Three Brands to Invest Like Buffett
Andrés is a member of The Motley Fool Blog Network -- entries represent the personal opinion of the blogger and are not formally edited.
One of the most important things Warren Buffett analyzes when selecting the best companies to invest in is the power of a moat, meaning the strength of the company’s competitive advantage. Strong moats protect companies and their investors from the pressure of competition, and that's something tremendously valuable in the long term.
As long as a company is producing valuable goods, and it has a moat to defend itself from other businesses trying to capture a piece of its profitability, investors know they are buying an asset that increases in value every day. Maybe it's not necessarily the highest grower around, or the cheapest stock you can find, but there is plenty of comfort in knowing that time plays on your side -- in Buffett's own words: Time is the friend of the wonderful company, and the enemy of the mediocre.
Besides, there is more to buying wide moat stocks than return potential; peace of mind can be even more valuable. In times of finical instability and volatile markets, these kind of companies are good instruments to hold or even increase positions when economic turbulence produces buying opportunities.
There are different ways in which moats can be generated and sustained, but one of the most effective and easy to identify is the power of a differentiated brand. Coca-Cola (NYSE: KO) owns the most valuable brand in the world, according to Interbrand, and that's one of the main reasons the company is the main holding in Berkshire Hathaway's (NYSE: BRK-B) (NYSE: BRK-A) portfolio. Listening to Buffett again: If you gave me $100 billion and said, 'Take away the soft-drink leadership of Coca-Cola in the world,' I'd give it back to you and say it can't be done.
Coke has been a holding of Berkshire for decades, and Buffett has expressed his love for the company on many occasions. But a more recent move that may be very interesting to follow is the purchase of IBM (NYSE: IBM) last year. Buffett took a big bet in this position; its weight in the Berkshire portfolio is almost 18% and it competes closely for the second and third place with another long-term favorite of Buffett, Wells Fargo.
It was quite a surprise when Buffett announced this position -- the Oracle of Omaha is known for staying away from the technology sector through his career, and Buffett himself has admitted that he doesn´t have much knowledge or experience in industries like software and technology consulting. However, Buffett knows a powerful brand when he sees one and IBM is one of the most valuable brands in the world. Actually, according to Interbrand it’s precisely the second most valuable after Coca-Cola.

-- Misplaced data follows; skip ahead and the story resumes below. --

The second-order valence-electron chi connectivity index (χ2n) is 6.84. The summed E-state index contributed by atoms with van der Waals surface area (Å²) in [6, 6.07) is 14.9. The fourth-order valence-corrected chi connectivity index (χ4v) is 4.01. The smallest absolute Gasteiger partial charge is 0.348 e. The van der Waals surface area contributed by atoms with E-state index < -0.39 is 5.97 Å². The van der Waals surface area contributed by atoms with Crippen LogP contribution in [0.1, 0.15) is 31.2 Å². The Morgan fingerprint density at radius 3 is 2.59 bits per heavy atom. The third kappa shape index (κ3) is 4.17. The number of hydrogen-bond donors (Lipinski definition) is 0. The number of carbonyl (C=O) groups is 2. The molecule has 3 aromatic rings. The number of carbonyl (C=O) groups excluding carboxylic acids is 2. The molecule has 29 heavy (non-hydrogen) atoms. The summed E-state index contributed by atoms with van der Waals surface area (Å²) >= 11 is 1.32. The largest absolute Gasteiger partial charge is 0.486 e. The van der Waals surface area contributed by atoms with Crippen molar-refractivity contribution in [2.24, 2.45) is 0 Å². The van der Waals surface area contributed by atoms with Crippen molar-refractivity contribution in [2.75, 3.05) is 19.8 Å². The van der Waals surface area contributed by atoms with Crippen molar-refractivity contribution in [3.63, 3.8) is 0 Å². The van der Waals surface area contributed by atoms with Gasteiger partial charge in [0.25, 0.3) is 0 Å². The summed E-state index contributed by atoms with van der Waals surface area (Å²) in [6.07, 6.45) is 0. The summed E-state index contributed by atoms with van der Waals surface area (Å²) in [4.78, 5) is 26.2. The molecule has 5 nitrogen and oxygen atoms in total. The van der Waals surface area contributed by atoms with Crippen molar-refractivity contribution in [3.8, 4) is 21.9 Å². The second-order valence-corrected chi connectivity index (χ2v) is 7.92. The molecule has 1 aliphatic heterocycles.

Another classical Buffett holding with a tremendous brand power is Procter & Gamble (NYSE: PG), which owns 50 leadership brands that are some of the world best known household names. Within those 50 brands, 24 of them generate more than $1 billion in annual sales. Its product portfolio has an indisputable global strength, and that explains why this consumer staples giant has been able to increase dividends for 55 consecutive years regardless of economic conditions or financial uncertainty.
Investing like Buffett, arguably the most successful long-term investor of all times doesn’t need to be complicated. Simply choosing companies with unbeatable brand power is a very effective starting point, and something that can be done by beginning investors without much sophisticated knowledge.
acardenal owns shares of IBM. The Motley Fool owns shares of Berkshire Hathaway, International Business Machines, and The Coca-Cola Company. Motley Fool newsletter services recommend Berkshire Hathaway, The Coca-Cola Company, and The Procter & Gamble Company. Try any of our Foolish newsletter services free for 30 days. We Fools may not all hold the same opinions, but we all believe that considering a diverse range of insights makes us better investors. The Motley Fool has a disclosure policy. If you have questions about this post or the Fool’s blog network, click here for information.